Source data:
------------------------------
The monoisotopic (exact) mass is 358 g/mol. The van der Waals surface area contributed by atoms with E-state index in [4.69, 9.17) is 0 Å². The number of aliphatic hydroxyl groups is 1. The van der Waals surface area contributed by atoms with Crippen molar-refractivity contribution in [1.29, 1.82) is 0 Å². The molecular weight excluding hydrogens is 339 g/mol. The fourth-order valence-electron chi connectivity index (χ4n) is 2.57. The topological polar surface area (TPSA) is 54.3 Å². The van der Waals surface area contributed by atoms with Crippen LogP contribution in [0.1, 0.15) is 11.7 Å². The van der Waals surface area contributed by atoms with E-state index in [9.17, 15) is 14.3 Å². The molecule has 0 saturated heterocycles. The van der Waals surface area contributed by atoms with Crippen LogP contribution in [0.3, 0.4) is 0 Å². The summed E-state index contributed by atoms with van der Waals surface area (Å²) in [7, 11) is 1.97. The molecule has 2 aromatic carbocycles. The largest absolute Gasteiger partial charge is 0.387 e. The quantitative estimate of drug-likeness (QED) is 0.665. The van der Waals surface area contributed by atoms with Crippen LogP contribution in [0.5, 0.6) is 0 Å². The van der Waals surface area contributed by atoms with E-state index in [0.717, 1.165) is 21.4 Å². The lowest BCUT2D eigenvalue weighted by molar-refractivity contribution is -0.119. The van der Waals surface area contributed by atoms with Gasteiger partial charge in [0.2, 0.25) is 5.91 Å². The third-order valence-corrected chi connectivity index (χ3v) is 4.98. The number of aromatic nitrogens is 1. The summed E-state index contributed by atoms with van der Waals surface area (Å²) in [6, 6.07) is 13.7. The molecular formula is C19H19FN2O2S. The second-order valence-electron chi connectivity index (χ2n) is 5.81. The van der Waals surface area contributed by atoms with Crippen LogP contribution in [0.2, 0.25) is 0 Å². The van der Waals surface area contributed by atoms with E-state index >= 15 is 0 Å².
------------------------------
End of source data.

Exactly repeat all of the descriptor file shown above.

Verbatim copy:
The monoisotopic (exact) mass is 358 g/mol. The van der Waals surface area contributed by atoms with E-state index in [4.69, 9.17) is 0 Å². The number of aliphatic hydroxyl groups is 1. The van der Waals surface area contributed by atoms with Crippen molar-refractivity contribution in [1.29, 1.82) is 0 Å². The molecular weight excluding hydrogens is 339 g/mol. The fourth-order valence-electron chi connectivity index (χ4n) is 2.57. The topological polar surface area (TPSA) is 54.3 Å². The van der Waals surface area contributed by atoms with Crippen LogP contribution in [0.1, 0.15) is 11.7 Å². The van der Waals surface area contributed by atoms with E-state index in [9.17, 15) is 14.3 Å². The molecule has 0 saturated heterocycles. The van der Waals surface area contributed by atoms with Crippen LogP contribution in [0.3, 0.4) is 0 Å². The summed E-state index contributed by atoms with van der Waals surface area (Å²) in [7, 11) is 1.97. The molecule has 2 aromatic carbocycles. The largest absolute Gasteiger partial charge is 0.387 e. The quantitative estimate of drug-likeness (QED) is 0.665. The van der Waals surface area contributed by atoms with Crippen LogP contribution in [0.5, 0.6) is 0 Å². The van der Waals surface area contributed by atoms with E-state index in [0.717, 1.165) is 21.4 Å². The lowest BCUT2D eigenvalue weighted by molar-refractivity contribution is -0.119. The van der Waals surface area contributed by atoms with Gasteiger partial charge in [0.2, 0.25) is 5.91 Å². The third-order valence-corrected chi connectivity index (χ3v) is 4.98. The number of aromatic nitrogens is 1. The summed E-state index contributed by atoms with van der Waals surface area (Å²) in [6, 6.07) is 13.7. The molecular formula is C19H19FN2O2S. The second-order valence-electron chi connectivity index (χ2n) is 5.81. The van der Waals surface area contributed by atoms with Crippen LogP contribution in [0.2, 0.25) is 0 Å². The van der Waals surface area contributed by atoms with E-state index >= 15 is 0 Å².